This year, for Banned Books week, I read a controversial children's picture book.
And Tango Makes Three
by Justin Richardson and Peter Parnell,
illus. by Henry Cole
NY: Simon & Schuster Books for Young Readers, c. 2005
At New York City's Central Park Zoo, two male penguins fall in love and start a family by taking turns sitting on an abandoned egg until it hatches.
This is a very sweet book based on the true story of Roy and Silo, two male penguins at New York's Central Park zoo, who acted like a couple, built a nest and tried to hatch a rock. When one of the female penguins laid two eggs, a zookeeper took one of the eggs and put it in Roy and Silo's nest. (Previously, the female and her partner had never been able to raise more than one egg at a time.) But Roy and Silo were up to the job. They took turns sitting on the nest to keep the egg warm, and when it hatched, they took care of Tango, feeding her and teaching her to swim. The book ends with the three of them as a happy family.
After the book was published, one of the male penguins dumped the other for a female, so I guess he was really bi. Who knows? They're penguins!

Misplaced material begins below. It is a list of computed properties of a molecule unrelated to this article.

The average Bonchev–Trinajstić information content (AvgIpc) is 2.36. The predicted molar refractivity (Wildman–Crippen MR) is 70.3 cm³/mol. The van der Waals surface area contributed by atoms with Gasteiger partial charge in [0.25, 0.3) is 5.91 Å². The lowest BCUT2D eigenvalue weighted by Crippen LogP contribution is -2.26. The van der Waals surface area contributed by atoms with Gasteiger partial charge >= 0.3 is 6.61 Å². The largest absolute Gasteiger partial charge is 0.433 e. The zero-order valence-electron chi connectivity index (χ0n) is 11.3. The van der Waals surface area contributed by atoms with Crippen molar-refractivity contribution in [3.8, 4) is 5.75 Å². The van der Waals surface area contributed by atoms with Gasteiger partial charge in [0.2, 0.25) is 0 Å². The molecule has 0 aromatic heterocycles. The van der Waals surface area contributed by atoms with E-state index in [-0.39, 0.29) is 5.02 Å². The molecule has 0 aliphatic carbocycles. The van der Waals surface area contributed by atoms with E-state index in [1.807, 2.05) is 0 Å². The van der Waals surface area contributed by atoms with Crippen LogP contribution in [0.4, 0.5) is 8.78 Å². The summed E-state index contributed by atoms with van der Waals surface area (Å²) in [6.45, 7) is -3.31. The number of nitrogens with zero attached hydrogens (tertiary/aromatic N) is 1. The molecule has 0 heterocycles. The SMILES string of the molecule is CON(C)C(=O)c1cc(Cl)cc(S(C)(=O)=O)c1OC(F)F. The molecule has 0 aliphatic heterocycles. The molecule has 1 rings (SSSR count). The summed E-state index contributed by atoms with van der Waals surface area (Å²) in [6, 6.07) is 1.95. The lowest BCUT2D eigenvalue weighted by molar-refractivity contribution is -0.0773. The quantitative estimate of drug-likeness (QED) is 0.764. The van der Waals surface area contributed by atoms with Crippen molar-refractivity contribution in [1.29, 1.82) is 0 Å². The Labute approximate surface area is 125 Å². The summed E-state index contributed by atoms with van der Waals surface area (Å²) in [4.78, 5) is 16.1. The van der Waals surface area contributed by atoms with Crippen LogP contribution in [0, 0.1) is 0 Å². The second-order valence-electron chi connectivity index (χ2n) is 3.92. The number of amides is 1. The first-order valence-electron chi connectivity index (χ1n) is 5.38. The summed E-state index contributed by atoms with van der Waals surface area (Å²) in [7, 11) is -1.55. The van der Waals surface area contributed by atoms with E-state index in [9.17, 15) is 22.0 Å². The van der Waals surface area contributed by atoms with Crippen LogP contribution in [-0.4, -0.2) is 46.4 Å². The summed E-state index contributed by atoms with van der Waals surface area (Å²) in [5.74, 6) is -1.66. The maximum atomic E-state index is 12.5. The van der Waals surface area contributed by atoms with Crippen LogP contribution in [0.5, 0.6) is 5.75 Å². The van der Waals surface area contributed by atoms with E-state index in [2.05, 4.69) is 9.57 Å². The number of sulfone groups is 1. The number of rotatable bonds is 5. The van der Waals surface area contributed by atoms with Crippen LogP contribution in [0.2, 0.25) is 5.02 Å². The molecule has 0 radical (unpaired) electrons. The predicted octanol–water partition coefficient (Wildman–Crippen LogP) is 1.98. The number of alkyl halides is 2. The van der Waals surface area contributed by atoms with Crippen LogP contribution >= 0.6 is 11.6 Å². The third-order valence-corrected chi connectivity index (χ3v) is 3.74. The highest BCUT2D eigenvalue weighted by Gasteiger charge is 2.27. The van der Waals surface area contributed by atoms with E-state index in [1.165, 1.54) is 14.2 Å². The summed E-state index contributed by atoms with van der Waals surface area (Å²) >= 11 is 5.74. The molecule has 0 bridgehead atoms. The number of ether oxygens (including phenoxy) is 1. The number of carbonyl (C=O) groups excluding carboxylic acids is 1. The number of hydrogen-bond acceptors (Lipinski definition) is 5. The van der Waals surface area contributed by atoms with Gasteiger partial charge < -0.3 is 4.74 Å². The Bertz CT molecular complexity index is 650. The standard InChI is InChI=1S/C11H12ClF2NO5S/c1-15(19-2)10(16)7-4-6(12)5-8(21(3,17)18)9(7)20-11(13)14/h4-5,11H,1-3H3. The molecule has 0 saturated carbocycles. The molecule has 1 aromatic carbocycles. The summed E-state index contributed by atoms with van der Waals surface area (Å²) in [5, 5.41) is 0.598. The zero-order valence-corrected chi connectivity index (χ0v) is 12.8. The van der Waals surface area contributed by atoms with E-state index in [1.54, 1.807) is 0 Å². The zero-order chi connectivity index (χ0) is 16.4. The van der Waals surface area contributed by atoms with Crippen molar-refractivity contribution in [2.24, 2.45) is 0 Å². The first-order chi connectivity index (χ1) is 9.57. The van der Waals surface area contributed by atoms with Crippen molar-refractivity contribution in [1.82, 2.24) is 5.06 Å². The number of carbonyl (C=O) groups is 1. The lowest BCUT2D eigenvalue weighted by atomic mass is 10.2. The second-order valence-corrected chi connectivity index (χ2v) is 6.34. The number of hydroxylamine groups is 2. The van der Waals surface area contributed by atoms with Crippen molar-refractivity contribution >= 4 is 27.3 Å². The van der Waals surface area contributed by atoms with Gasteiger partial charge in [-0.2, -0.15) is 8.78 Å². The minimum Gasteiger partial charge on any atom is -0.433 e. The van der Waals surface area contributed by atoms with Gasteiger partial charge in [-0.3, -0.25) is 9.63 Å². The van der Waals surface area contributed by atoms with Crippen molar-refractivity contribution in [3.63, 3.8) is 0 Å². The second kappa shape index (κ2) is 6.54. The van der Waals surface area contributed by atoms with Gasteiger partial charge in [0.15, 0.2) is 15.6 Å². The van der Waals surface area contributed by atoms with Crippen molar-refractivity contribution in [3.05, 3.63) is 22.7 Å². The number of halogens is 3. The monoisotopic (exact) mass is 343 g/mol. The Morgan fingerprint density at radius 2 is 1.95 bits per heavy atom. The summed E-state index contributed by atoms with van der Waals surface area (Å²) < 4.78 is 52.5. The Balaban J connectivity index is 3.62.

Believe it or not, the ALA lists this book as the most challenged book of 2006, 2007 & 2008 and the most banned book of 2009, because of the gay penguin theme. Frankly, I think both sides of the debate are reading a little too much into it. It seems to me that penguins come from a very harsh ecosystem, and obviously both male and female penguins are hard-wired to protect and nurture their young to ensure survival of the species.
In any case, it's a sweet, heartwarming story, with delightful artwork. And honestly, what is cuter than a penguin?
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